This is not a biography of George Washington, but rather a scholarly, gracious defense of his Christianity. Totaling around 957 pages of the main text and nearly 200 pages of endnotes, this book is, I think, the greatest, most cogent defense of George Washington’s Christianity penned yet. I really don’t see how it could be otherwise: authors Dr. Peter Lillback and Jerry Newcombe simply bury the arguments against Washington’s Christianity “under an avalanche of facts”, as one reviewer states on the back of the book. That reviewer is right. The authors of this book leave no stone unturned in their meticulous research.
Lillback conducts extensive word studies, analyzing all the “religious” words and phrases Washington used and how many times they were referenced; and what Bible verses were referred to both explicitly and implicitly. We read of the many sermons Washington owned and appreciated. We learn of the dozens of prayers he wrote for so many different causes and reasons. The authors touch on alternate biographies of Washington (such as that written by Parson Weems) as well as the famous story of Washington and the cherry tree.
But Lillback also deals with objections, those that claim that Washington didn’t take communion, that Washington was a Freemason, that Washington had a temper, that Washington owned slaves. But Lillback and Newcombe always weigh the evidence carefully against the objection to determine the validity (or lack thereof) of a particular objection, instead of letting their personal feelings interpret the evidence.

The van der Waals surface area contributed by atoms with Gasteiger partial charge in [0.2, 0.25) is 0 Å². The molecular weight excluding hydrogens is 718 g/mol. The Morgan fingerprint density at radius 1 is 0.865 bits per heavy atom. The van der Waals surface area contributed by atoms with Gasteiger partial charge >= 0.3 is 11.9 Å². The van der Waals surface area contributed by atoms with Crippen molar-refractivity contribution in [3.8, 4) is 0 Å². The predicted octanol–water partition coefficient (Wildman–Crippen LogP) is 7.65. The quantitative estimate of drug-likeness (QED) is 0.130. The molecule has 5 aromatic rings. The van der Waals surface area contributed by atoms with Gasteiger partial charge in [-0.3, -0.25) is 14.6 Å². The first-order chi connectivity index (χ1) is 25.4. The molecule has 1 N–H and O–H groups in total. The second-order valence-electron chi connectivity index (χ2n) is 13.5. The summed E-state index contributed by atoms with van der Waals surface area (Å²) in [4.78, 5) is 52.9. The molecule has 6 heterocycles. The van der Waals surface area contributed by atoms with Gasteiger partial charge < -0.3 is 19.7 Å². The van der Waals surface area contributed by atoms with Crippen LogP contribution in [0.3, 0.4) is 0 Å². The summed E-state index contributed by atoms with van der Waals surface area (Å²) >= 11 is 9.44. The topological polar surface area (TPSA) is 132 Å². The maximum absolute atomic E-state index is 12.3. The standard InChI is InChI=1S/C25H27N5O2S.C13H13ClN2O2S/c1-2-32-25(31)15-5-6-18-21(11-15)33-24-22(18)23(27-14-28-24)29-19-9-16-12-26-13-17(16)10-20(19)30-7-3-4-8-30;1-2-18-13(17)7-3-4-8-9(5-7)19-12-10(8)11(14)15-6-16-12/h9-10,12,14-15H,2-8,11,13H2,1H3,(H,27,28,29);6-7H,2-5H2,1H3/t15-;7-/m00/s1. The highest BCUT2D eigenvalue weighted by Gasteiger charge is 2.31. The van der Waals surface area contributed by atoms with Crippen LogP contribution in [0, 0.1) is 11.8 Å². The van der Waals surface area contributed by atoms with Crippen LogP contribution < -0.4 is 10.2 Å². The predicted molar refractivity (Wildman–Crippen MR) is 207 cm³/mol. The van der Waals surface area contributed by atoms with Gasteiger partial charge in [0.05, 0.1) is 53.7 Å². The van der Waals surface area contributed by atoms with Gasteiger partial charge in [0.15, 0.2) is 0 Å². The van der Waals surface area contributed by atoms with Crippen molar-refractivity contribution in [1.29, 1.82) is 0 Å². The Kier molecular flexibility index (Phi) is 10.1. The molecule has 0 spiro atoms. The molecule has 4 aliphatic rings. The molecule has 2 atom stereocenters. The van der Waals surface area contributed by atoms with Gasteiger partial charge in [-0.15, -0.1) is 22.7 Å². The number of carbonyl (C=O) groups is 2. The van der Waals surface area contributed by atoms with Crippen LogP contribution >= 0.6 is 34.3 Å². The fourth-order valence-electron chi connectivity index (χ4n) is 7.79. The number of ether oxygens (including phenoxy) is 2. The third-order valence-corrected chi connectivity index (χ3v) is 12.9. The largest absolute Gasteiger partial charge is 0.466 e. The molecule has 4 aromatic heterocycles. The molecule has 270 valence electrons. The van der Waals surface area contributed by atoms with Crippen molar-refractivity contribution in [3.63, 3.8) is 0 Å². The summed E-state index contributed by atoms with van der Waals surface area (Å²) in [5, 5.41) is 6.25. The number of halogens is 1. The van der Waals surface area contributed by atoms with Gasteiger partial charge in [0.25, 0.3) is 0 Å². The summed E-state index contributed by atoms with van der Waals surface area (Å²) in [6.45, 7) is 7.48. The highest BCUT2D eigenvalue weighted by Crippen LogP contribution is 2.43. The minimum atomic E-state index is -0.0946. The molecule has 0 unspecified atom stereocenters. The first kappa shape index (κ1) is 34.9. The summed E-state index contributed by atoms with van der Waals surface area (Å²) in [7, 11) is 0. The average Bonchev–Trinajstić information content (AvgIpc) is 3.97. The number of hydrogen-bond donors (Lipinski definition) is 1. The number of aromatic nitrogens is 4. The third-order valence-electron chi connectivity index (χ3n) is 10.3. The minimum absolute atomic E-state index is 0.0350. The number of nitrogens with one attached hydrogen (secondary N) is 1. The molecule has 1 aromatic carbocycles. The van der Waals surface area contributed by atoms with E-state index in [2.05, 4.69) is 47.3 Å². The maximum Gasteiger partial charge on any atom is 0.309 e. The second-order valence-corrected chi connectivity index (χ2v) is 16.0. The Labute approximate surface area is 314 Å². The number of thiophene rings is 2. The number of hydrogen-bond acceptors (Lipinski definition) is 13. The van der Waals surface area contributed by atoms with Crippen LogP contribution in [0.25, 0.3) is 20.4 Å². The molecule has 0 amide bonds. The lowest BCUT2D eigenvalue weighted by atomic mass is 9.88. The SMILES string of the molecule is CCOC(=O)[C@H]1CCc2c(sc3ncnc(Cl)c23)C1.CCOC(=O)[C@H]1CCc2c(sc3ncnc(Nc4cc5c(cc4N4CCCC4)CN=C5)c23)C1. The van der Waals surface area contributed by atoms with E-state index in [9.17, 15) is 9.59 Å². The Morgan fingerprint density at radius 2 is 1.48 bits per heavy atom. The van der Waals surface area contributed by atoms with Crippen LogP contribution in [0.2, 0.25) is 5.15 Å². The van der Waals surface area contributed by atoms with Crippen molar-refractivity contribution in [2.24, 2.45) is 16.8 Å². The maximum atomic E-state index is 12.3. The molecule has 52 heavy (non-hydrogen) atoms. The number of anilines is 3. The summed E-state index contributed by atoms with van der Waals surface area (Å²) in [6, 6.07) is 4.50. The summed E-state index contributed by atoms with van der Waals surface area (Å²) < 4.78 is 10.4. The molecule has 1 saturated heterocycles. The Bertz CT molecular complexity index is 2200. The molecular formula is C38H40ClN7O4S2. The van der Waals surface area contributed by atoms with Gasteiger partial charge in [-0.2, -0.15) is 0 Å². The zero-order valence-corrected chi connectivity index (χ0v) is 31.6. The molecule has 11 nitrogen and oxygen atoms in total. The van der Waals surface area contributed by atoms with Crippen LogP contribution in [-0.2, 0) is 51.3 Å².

As Walter A. McDougall has said of this book,
Secular historians ignore George Washington’s ward Nelly Custis, who wrote that doubting his Christian faith was as absurd as doubting his patriotism. But they cannot ignore this mountain of evidence suggesting Washington’s religion was not Deism, but just the sort of low-church Anglicanism one would expect in an 18th century Virginia gentleman. His “sacred fire” lit America’s path toward civil and religious liberty.
It’s a long book, and the pages are salted heavily with superscript numerals referencing the exhaustive endnotes. But in the end, it’s well worth the journey—especially in an age of history revisionism where the heroes of yesteryear are thanked for their sacrifices by getting their names dragged through the mud.
AGE RANGE: All ages.